iconOpen Access



Supervised Learning for Finite Element Analysis of Holes under Biaxial Load

Wai Tuck Chow*, Jia Tai Lau

School of Mechanical and Aerospace Engineering, Nanyang Technological University, 639798, Singapore

* Corresponding Author: Wai Tuck Chow. Email: email

(This article belongs to the Special Issue: Advances in Methods of Computational Modeling in Engineering Sciences, a Special Issue in Memory of Professor Satya Atluri)

Digital Engineering and Digital Twin 2024, 2, 103-130. https://doi.org/10.32604/dedt.2024.044545


This paper presents a novel approach to using supervised learning with a shallow neural network to increase the efficiency of the finite element analysis of holes under biaxial load. With this approach, the number of elements in the finite element analysis can be reduced while maintaining good accuracy. The neural network will be used to predict the maximum stress for holes of different configurations such as holes in a finite-width plate (2D), multiple holes (2D), staggered holes (2D), and holes in an infinite plate (3D). The predictions are based on their respective coarse mesh with only 2 elements along the whole quarter perimeter. The result shows the prediction errors are under 5% for all the listed hole configurations. In contrast, the conventional FEM with the respective coarse mesh has errors above 20%. To achieve similar accuracy, the conventional FEM would require finer mesh with at least 6 elements along the perimeter. Furthermore, this setup is also effective in predicting the maximum stress for the 3D problem. With the aid of supervised learning, the FEM analysis of a coarse mesh with only 2 elements along the quarter perimeter can attain prediction errors of less than 2%. For the same coarse mesh, the conventional FEM has errors above 35%. To achieve similar accuracy for the 3D problem, the conventional FEM would require finer mesh with more than 8 elements along the perimeter. This result shows that supervised learning has great potential to enhance the efficiency of finite element analysis with fewer elements while attaining satisfactory results.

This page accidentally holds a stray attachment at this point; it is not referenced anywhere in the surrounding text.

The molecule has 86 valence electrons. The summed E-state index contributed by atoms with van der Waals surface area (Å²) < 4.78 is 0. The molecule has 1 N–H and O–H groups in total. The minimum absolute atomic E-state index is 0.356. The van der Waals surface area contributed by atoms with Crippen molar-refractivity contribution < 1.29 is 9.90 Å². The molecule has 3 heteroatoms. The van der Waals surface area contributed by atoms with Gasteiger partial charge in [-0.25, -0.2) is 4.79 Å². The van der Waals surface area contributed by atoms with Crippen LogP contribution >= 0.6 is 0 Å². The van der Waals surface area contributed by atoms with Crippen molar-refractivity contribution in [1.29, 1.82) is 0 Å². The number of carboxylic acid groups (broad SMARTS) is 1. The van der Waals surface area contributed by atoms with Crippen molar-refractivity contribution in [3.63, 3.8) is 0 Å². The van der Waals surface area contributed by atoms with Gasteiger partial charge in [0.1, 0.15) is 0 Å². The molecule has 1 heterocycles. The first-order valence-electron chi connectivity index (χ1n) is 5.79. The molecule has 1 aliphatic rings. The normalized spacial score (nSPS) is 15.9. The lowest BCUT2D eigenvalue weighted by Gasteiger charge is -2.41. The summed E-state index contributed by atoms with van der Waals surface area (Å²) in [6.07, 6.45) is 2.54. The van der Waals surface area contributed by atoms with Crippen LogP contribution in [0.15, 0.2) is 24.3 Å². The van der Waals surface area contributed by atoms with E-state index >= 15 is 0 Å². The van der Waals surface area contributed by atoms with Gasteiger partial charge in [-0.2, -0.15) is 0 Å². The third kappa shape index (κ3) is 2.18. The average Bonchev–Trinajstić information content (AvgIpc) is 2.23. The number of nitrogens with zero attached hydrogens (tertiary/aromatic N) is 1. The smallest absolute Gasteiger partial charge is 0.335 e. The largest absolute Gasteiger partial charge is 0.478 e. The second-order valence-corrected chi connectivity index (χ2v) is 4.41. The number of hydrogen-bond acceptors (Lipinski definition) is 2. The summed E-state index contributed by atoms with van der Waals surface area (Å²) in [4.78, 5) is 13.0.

1  Introduction